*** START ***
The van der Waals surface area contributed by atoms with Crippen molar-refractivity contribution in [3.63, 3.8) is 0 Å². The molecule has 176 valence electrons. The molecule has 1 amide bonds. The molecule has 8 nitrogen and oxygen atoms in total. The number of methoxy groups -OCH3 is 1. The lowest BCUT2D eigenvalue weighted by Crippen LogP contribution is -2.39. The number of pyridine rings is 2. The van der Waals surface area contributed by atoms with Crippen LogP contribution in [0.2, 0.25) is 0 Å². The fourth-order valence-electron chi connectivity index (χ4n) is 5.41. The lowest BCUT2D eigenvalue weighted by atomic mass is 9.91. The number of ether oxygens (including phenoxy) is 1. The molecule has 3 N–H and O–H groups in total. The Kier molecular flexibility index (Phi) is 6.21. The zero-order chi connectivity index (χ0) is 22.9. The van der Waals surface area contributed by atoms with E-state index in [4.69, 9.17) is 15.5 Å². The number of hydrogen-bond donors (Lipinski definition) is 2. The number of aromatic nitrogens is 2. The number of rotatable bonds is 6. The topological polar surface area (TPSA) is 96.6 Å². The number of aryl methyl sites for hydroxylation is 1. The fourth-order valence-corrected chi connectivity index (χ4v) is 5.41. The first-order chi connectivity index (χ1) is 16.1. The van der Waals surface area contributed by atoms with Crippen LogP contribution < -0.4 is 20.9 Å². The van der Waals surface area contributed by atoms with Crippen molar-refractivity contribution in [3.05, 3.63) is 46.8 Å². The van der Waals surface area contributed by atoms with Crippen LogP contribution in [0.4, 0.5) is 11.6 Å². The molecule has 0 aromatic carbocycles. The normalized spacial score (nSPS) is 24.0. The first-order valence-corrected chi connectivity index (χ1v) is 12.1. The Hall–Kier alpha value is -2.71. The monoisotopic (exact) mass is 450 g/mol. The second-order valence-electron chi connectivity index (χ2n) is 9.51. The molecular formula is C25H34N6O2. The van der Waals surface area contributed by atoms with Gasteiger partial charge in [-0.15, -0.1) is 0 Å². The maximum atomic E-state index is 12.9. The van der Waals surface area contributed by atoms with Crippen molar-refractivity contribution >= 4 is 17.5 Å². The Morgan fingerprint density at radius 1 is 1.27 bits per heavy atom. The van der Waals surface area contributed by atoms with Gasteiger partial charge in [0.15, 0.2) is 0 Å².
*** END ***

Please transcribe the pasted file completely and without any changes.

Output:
The van der Waals surface area contributed by atoms with Crippen molar-refractivity contribution in [3.63, 3.8) is 0 Å². The molecule has 176 valence electrons. The molecule has 1 amide bonds. The molecule has 8 nitrogen and oxygen atoms in total. The number of methoxy groups -OCH3 is 1. The lowest BCUT2D eigenvalue weighted by Crippen LogP contribution is -2.39. The number of pyridine rings is 2. The van der Waals surface area contributed by atoms with Crippen LogP contribution in [0.2, 0.25) is 0 Å². The fourth-order valence-electron chi connectivity index (χ4n) is 5.41. The lowest BCUT2D eigenvalue weighted by atomic mass is 9.91. The number of ether oxygens (including phenoxy) is 1. The molecule has 3 N–H and O–H groups in total. The Kier molecular flexibility index (Phi) is 6.21. The zero-order chi connectivity index (χ0) is 22.9. The van der Waals surface area contributed by atoms with E-state index in [4.69, 9.17) is 15.5 Å². The number of hydrogen-bond donors (Lipinski definition) is 2. The number of aromatic nitrogens is 2. The number of rotatable bonds is 6. The topological polar surface area (TPSA) is 96.6 Å². The number of aryl methyl sites for hydroxylation is 1. The fourth-order valence-corrected chi connectivity index (χ4v) is 5.41. The first-order chi connectivity index (χ1) is 16.1. The van der Waals surface area contributed by atoms with Crippen LogP contribution < -0.4 is 20.9 Å². The van der Waals surface area contributed by atoms with Crippen molar-refractivity contribution in [3.05, 3.63) is 46.8 Å². The van der Waals surface area contributed by atoms with Crippen LogP contribution in [0.4, 0.5) is 11.6 Å². The molecule has 0 aromatic carbocycles. The normalized spacial score (nSPS) is 24.0. The first-order valence-corrected chi connectivity index (χ1v) is 12.1. The Hall–Kier alpha value is -2.71. The monoisotopic (exact) mass is 450 g/mol. The second-order valence-electron chi connectivity index (χ2n) is 9.51. The molecular formula is C25H34N6O2. The van der Waals surface area contributed by atoms with Gasteiger partial charge in [-0.15, -0.1) is 0 Å². The maximum atomic E-state index is 12.9. The van der Waals surface area contributed by atoms with Crippen molar-refractivity contribution >= 4 is 17.5 Å². The Morgan fingerprint density at radius 1 is 1.27 bits per heavy atom. The van der Waals surface area contributed by atoms with Gasteiger partial charge in [0.15, 0.2) is 0 Å².